The midsole of the React Infinity Run contains much more React foam than other shoes. It’s 24% more than the Nike Epic React.
According to Nike, “with Nike React, we see significant advancements in all dimensions of cushioning: impact attenuation, energy return, lightweight, and durability. That’s why we call it our most complete foam ever.”
This slab of React foam delivers cushioning and responsiveness, with a rocker-shaped sole of the type that is used on the Next% (though nowhere near as pronounced in shape in the React Infinity Run).
The sole can also be seen to flare at the back of the shoe, further increasing the platform of foam beneath the foot. What is instantly noticeable is the wide platform on which the foot sits.
You can see from the photo that the forefoot sole is 17mm wider than the Zoom Fly and 10mm wider than the Ghost. Similar variations can be seen at the rear of the shoe.
By contrast, the midfoot area of the sole is narrower than the Ghost (by approx. 12mm) and is even slightly narrow than the Zoom Fly. The wide platform delivers a stable ride, improving stability.
There’s no doubt that the narrow midfoot section works with the guiderails to maintain a neutral foot position. These elements work together to prevent that old enemy: over-pronation.
Unfortunately, the narrow midfoot does mean that you may feel the guiderail and the insole pressing into the arch of the foot. I didn’t find this uncomfortable and soon forgot about it during a run.
The profile of the midsole provides a rocker shape designed to deliver a smooth, fast transition from landing to take-off.
At a time when many shoes are produced with minimal, strategically placed rubber pods on the outsole, the Nike React Infinity Run uses a fair amount of rubber.
I can only imagine that this is to increase durability and life expectancy in a shoe designed to be worn for mile after mile of long slow runs. This rubber also offers excellent grip and gives great traction when pushing off.
The rubber at the back of the foot follows deeper midsole grooves offering more cushioning during heel-landing, especially on harder surfaces.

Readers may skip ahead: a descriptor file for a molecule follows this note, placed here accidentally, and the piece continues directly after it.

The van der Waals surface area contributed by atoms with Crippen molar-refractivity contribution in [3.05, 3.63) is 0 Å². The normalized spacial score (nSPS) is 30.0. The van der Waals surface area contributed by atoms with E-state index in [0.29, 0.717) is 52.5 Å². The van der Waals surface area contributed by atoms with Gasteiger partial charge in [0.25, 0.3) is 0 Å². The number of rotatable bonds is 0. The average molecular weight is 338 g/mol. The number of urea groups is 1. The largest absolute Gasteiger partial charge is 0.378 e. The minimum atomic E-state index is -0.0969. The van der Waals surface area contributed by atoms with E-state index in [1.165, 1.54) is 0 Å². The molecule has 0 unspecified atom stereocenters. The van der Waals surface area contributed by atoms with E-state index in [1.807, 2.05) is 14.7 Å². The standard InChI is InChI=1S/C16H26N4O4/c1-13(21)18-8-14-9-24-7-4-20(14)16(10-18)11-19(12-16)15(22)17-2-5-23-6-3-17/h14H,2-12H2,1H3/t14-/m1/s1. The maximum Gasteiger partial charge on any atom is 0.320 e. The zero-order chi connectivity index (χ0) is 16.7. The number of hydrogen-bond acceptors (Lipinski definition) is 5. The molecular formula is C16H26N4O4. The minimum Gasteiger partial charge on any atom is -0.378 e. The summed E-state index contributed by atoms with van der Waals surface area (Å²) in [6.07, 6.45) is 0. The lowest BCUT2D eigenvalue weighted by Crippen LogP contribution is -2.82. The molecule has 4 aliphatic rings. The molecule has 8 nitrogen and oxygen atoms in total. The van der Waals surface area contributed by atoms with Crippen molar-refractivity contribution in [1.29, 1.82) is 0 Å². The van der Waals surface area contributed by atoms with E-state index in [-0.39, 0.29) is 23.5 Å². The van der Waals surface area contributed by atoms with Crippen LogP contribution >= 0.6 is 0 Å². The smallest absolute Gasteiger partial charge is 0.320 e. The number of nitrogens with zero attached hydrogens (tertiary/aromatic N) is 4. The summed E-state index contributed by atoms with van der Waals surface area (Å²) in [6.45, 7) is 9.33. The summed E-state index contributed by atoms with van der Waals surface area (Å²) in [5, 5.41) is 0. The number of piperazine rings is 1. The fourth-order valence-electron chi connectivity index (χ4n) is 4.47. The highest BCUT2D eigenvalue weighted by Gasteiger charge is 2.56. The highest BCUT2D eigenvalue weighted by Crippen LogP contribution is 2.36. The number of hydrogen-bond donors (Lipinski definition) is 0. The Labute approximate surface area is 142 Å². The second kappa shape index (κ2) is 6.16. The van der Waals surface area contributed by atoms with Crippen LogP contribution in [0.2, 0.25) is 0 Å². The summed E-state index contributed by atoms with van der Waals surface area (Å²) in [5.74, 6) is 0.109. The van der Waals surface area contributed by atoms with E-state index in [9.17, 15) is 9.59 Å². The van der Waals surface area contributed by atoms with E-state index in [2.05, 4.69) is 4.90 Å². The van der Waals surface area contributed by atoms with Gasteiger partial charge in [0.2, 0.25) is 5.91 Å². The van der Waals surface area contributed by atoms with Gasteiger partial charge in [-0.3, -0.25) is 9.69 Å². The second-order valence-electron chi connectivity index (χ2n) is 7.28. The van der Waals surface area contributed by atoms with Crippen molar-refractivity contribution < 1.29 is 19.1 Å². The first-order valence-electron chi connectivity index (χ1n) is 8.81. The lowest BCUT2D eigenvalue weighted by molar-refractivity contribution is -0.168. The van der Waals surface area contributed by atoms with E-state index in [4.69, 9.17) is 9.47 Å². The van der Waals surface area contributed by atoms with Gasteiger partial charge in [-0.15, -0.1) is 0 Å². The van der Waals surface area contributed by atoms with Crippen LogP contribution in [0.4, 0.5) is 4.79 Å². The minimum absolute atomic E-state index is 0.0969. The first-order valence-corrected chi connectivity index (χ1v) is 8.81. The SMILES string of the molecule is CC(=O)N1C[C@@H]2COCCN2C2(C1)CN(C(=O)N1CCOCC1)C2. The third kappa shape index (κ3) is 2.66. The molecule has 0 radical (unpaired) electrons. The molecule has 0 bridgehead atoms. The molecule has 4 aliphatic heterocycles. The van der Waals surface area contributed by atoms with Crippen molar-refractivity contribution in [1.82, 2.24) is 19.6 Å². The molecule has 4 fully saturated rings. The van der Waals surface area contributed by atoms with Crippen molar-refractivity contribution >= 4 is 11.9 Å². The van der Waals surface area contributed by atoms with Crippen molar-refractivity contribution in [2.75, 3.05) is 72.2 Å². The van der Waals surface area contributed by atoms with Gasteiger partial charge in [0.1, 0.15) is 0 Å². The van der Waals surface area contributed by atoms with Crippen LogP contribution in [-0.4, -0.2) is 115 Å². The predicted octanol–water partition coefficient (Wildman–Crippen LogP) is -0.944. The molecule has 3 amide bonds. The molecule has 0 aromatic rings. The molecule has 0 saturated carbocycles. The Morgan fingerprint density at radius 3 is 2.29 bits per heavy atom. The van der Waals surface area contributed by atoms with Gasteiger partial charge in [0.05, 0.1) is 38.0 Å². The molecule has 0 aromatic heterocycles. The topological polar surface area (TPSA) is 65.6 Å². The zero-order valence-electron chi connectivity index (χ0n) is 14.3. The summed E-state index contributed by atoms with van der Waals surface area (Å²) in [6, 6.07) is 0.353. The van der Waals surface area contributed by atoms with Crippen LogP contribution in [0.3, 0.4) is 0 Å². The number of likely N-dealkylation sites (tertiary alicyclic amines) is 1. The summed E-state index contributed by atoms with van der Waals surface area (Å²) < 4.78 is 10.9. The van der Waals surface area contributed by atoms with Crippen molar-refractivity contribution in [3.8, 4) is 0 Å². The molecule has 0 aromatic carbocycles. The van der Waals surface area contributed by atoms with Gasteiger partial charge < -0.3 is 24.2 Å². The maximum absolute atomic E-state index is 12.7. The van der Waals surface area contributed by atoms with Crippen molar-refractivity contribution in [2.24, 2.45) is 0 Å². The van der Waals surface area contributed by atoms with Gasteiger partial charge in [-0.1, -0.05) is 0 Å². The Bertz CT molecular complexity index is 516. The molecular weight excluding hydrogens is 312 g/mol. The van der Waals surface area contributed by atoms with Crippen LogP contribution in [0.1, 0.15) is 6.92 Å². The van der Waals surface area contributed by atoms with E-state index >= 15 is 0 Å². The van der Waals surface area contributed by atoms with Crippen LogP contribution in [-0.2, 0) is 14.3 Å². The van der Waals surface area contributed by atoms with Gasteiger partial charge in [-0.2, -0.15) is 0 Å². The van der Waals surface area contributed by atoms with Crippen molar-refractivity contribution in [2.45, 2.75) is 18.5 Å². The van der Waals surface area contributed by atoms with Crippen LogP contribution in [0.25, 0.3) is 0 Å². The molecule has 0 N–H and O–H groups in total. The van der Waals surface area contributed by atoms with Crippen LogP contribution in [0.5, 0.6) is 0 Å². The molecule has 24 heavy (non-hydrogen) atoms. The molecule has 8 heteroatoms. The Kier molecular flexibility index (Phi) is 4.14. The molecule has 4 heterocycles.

The grooves tighten through the mid-foot enabling a smooth transition. The rubber of the forefoot is laid laterally across the entire wide platform for good traction at the toe-off.
The shoe has shown very little wear and still looks almost brand new after approx. 100 miles. I’d be surprised if this shoe didn’t deliver upwards of 500 miles for most runners.
An assessment of a shoe’s performance is a personal thing. To put this review into context, I’m 49, about 6’2”, approx. 90kg (200lbs), currently running 40-50 miles per week due to coronavirus restrictions and coming back from injury building back towards sub 40’ 10k form.
According to Nike, "the React foam within the Nike React Infinity Run reduces the use of superfluous muscle power, diminishing fatigue and enhancing performance, keeping you going for longer..."
"React will spare your joints as you strike down onto hard, unforgiving concrete and infuse every stride with the kind of zealous power that is often elusive in the running world,” Nike added. "
Wow! I couldn’t wait to wave goodbye to fatigue, feel that enhanced performance, and for my every stride to be infused with that elusive zealous power. And to cap it all, I was less likely to be injured too!
Sadly, for me, at least, it wasn’t the case.
The first few runs were fairly short and slow; the last thing I wanted to do was inhibit or even reverse the repair of my fractured foot.